December 7th, 2008

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Coming Home

One in what ought to be several posts as I try to catch up with the things I've been reading.

"COMING HOME" 2008: IRAQ & AFGHAN VETS RETURN
WHAT SORT OF PEOPLE ARE THEY, NOW? HOW HAS THE WAR AFFECTED OUR PEOPLE?


VA Hospitals are not what they once were, or what they were meant to be, after WWII. They means-test and narrowly define "service-connected" medical problems, discouraging vets from seeking treatment. The whole system has been hanging by a thread for decades, eyed for possible conversion to Medicare or Medicaid facilities, or privatization. Some entire States only have one VA Hospital. And there is little or no outreach to the new generation of veterans. (or even Abraham Lincoln, who is quoted on the buildings, and graveyards, "to comfort he who has borne the battle, and his widow and his orphan." Since I get to read it at the LA Federal Cemetary, on the way to Wadsworth VA Hospital, well it's made me a bit more bitter than when I read it on the side of the VA's actual offices in DC; near Lafayette Park).

Given the fact that this was an all-volunteer effort, drawing largely upon our National Guard and Reserves, with their older personnel, constantly rotated in and out of two war zones, the effect of the war on the larger population has been minimized. At the same time, while none of the rest of us was at risk, we all knew somebody who was at risk. The shipping clerk or his wife. The corner druggist or her husband. The mailman, fireman, policeman or woman we used to see almost every day. The boy next door. The girl you sat next to in school. Women. Lots of women in this one, in combat for the first time, despite the regulations against it. Well, they're back, mostly intact. They look the same, sort of. A little older. A little haggard, maybe. Probably lost a few pounds. Kinda tired around the eyes. Sometimes they just stare off into space. We all do that, sometimes, right? But we did not choose to go to war. And they did.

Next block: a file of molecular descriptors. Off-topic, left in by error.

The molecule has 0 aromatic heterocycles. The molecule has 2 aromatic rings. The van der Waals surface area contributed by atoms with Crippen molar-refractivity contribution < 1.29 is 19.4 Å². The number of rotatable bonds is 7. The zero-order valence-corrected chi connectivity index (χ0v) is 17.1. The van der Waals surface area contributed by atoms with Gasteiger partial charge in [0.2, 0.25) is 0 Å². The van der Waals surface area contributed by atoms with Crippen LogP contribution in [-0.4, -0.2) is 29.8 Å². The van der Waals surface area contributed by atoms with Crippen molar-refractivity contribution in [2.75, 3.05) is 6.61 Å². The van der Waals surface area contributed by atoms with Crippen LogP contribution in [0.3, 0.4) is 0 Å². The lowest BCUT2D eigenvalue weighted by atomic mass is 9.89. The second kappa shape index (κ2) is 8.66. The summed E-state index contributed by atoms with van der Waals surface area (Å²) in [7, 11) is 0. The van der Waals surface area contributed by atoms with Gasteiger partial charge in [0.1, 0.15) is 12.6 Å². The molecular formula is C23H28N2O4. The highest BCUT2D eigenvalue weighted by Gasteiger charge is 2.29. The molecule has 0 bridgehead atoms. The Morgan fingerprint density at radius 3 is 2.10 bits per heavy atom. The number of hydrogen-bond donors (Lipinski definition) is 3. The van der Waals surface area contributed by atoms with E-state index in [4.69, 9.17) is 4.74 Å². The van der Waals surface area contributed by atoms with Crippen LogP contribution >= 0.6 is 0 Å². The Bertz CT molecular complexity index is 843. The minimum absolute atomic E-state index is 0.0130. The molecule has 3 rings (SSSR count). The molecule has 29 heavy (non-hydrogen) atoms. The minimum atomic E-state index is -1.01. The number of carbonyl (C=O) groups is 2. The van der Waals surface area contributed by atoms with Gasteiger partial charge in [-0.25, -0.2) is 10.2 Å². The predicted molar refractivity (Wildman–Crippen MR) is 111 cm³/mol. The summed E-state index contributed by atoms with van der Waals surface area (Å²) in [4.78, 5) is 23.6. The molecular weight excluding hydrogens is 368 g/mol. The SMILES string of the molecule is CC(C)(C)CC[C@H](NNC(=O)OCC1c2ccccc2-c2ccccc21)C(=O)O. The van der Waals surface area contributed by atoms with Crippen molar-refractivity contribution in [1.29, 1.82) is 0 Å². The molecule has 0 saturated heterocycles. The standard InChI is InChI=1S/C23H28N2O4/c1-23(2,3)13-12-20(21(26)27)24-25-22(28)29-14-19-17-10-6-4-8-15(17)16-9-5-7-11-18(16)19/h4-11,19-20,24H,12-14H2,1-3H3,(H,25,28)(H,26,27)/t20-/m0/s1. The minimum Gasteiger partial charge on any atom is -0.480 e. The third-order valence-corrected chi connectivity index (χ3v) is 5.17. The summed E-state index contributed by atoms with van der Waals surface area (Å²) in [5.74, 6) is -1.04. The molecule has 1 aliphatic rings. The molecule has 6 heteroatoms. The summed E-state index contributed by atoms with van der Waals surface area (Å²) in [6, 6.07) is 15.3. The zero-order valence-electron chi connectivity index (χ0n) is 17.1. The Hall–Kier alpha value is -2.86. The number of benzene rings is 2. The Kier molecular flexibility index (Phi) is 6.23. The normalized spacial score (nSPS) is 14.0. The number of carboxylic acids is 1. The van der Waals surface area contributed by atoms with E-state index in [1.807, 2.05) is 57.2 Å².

That last, "they knew what they were doing" is something I see a lot of. Well, yes, and no.

War, well you don't know what you are getting into. Want the ugly truth...? Even if you've been in one already, you don't know what you are getting into. One of the guys on the teams I was working in Iraq was on his third war. They are all different.

I walk the halls, and I see a strange mix of people. Men in their fifties and sixties, a few in their ninties. A vewy few in thier forties (like me) and a few in their twenties.

I was tempted to ask the kid, with the spike through is lower lip (decorative) when he'd been in, but it felt wrong. We sit there and share the sense of having been in something (the army) which is a bond, but the details... we leave each other be, lest we stir something painful.

A lot of us look determined, and a trifle worn down. The system isn't friendly.

Go, read the whole thing, and hope Shinseki (for whom I have a great respect), will be able to fix some of the mess.